Editor’s note: This Encore Presentation focuses on programs in pediatric medicine that provide good models for patient and family engagement throughout medicine. The post concludes with a list of five programs recognized as winners or finalists of the Sherman Award for Excellence in Patient Engagement. Nominations for the 2019 Sherman Award will open next month. Now is the time to begin identifying programs deserving of nomination. For more information about the Sherman Award, click here.
Children often bring out the best in us. If we allow ourselves to meet them on their level, honor them for who they are, and communicate in whatever way – verbal or nonverbal – seems most effective and appropriate, the experience can be magical. That approach to engaging with others, adjusted appropriately for children and adults of all ages, can work wonders for our relationships and experience of the world.
If all parties in healthcare, including patients and families, used that approach, engagement and experience would surely improve.
Patient Experience Journal Features Pediatrics
The most recent issue of the Patient Experience Journal (PXJ), focuses on pediatric medicine and hospitals. Many of the 14 articles explicitly refer to the potential advantages of applying lessons from pediatrics to medicine in general. PXJ is an open-access, digital, peer-reviewed journal published in association with The Beryl Institute.
In an introductory editorial, Jason Wolf, PhD, president of The Beryl Institute, says pediatrics “has been a leader in the experience journey by the very nature of the work.” At its best, pediatric medicine delivers on expectations that apply to all patients and families. Wolf credits a pediatric example for three requests that have universal appeal:
- Meet me where I am.
- Help me understand.
- Provide me comfort and support.
In “What Medicine Can Learn From Pediatrics: A Mother’s Perspective,” Nancy Michaels describes measures taken by a children’s hospital to help her autistic son successfully adjust to the hospital environment. Those measures, which included personal introductions, clear explanations and advance notice that something might hurt, would help most us accept and participate in our own care.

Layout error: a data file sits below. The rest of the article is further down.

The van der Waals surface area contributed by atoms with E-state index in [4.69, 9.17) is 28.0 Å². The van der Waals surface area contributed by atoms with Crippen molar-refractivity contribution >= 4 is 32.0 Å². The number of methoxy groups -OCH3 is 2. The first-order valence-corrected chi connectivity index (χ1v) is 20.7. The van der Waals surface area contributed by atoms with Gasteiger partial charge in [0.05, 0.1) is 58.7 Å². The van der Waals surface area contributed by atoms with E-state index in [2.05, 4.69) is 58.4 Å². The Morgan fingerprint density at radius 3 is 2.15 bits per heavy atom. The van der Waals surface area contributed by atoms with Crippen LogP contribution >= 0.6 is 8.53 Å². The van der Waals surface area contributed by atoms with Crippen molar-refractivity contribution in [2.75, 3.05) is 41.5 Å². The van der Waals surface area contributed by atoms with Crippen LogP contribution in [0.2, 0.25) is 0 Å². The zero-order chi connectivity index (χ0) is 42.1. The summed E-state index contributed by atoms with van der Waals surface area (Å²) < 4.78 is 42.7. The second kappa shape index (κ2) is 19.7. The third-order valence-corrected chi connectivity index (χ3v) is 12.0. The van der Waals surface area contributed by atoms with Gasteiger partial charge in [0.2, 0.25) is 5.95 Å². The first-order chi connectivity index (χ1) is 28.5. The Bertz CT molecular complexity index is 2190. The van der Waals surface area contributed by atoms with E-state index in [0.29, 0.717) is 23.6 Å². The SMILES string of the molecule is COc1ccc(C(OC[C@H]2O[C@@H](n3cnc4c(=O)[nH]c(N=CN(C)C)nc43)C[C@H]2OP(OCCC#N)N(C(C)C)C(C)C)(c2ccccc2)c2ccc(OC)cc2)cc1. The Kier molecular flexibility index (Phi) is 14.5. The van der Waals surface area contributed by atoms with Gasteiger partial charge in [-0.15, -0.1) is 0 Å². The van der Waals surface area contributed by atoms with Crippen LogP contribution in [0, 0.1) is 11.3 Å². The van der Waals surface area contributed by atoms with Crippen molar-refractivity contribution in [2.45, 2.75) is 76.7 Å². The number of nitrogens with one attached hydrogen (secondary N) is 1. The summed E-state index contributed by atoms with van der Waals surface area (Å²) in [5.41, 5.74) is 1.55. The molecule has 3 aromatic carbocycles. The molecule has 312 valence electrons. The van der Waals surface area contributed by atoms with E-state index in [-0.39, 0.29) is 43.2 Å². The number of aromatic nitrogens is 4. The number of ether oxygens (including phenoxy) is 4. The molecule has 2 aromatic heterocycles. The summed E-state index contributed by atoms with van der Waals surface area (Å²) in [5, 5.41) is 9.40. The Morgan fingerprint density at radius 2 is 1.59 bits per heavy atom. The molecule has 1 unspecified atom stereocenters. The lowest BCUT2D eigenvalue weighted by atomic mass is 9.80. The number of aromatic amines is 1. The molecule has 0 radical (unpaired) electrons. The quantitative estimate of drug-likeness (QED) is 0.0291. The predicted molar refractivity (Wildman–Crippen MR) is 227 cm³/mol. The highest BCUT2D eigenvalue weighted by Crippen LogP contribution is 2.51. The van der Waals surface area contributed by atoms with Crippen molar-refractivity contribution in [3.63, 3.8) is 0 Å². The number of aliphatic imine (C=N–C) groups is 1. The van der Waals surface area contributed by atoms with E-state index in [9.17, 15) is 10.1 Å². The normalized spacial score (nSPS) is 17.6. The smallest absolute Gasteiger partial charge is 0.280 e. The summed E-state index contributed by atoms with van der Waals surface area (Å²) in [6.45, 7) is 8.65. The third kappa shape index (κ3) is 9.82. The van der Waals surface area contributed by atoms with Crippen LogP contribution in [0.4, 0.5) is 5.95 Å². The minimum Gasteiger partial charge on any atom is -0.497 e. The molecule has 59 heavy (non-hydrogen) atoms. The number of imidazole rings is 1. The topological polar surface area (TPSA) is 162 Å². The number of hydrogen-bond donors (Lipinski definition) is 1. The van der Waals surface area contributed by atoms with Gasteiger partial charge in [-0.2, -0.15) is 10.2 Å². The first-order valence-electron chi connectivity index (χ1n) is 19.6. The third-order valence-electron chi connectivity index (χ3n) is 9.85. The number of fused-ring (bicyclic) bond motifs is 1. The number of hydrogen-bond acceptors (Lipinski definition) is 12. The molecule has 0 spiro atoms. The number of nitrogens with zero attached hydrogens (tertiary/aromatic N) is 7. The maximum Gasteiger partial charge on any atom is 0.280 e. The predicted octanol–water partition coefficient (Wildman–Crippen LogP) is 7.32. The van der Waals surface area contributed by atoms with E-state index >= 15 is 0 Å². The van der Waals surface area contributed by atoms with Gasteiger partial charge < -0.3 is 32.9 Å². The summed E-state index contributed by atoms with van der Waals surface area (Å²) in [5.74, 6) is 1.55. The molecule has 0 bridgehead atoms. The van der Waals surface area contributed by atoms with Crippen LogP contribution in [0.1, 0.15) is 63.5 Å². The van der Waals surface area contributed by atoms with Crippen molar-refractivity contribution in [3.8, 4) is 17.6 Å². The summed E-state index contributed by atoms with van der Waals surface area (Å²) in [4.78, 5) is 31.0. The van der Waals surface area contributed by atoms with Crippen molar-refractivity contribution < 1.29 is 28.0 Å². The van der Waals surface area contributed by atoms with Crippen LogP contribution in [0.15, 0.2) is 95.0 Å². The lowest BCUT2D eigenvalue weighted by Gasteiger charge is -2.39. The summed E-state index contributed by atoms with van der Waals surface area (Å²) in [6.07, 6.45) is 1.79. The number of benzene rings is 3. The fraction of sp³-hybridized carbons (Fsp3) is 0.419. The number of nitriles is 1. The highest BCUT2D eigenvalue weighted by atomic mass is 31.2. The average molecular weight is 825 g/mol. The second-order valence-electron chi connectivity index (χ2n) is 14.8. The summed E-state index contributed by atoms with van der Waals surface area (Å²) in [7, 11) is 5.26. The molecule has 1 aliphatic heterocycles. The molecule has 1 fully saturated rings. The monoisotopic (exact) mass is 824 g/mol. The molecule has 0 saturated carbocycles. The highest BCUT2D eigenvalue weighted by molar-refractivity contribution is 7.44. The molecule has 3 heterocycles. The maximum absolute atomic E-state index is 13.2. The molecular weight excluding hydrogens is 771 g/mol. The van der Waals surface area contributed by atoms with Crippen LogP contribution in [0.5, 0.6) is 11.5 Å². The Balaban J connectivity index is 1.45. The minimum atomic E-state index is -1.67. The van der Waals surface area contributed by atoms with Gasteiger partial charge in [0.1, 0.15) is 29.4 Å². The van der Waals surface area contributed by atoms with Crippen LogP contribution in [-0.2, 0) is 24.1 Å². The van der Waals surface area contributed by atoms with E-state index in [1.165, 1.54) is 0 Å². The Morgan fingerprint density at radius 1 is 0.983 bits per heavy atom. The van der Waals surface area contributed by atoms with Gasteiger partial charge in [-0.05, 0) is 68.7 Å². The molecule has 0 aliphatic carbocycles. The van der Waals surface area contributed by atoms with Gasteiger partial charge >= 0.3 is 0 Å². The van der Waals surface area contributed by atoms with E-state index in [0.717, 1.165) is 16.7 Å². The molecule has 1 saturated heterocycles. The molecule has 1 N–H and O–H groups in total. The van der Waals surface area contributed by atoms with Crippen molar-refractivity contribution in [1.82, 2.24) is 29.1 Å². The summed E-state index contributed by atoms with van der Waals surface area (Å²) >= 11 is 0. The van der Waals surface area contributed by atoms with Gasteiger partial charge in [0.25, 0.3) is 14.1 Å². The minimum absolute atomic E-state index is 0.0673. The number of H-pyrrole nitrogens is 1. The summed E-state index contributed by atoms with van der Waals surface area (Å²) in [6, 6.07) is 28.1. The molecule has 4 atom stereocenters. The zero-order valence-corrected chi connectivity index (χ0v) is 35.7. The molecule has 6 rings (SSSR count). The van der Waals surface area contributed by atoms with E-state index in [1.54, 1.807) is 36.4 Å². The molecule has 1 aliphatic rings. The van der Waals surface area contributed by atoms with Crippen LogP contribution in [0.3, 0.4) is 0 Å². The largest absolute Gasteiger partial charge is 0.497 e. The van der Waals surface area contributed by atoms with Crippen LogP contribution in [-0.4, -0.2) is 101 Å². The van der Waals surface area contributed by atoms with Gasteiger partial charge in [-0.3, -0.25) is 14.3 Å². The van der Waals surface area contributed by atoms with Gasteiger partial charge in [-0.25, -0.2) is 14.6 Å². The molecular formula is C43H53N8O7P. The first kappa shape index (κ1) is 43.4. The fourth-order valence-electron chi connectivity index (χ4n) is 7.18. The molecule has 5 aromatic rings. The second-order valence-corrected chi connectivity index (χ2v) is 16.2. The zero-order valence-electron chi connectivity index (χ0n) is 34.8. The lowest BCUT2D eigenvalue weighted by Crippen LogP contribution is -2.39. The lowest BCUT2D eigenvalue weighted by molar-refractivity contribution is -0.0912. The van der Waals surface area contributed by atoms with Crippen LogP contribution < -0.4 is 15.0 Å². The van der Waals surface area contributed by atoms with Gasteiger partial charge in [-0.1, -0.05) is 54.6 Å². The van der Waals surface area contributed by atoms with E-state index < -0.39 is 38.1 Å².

In another article, a team from Boston Children’s Hospital (BCH) describes the multi-year development of a program to promote a high reliability culture. The program began with materials and training for more than 17,000 BCH employees in late 2015. The program, including an Error Prevention Toolkit has been adapted for patients and families. The Family Advisory Council at BCH has been integrally involved in the development and implementation of the program.
Pediatrics featured on EngagingPatients.com
The Engaging Patients blog has featured many examples of engagement in pediatrics that can be adapted and applied to other healthcare settings. Please visit the posts listed below as examples of engaging stories in pediatrics.
As seen in the following list, pediatric programs have made a strong showing in the results of the annual Sherman Award for Excellence in Patient Engagement co-sponsored by Taylor Healthcare and the IHI/NPSF Lucian Leape Institute. The first post describes a program for which Dayton Children’s Hospital was honored with the 2018 Sherman Citation for Excellence in Pediatric Patient Engagement. The citation is a new aspect of the Sherman Award program devoted especially to engagement in pediatric medicine.
2018 Sherman Citation for Excellence in Pediatric Patient Engagement:
2016 Sherman Award winner:
2016 Sherman Award winner:
2016 Sherman Award finalist:
2015 Sherman Award finalist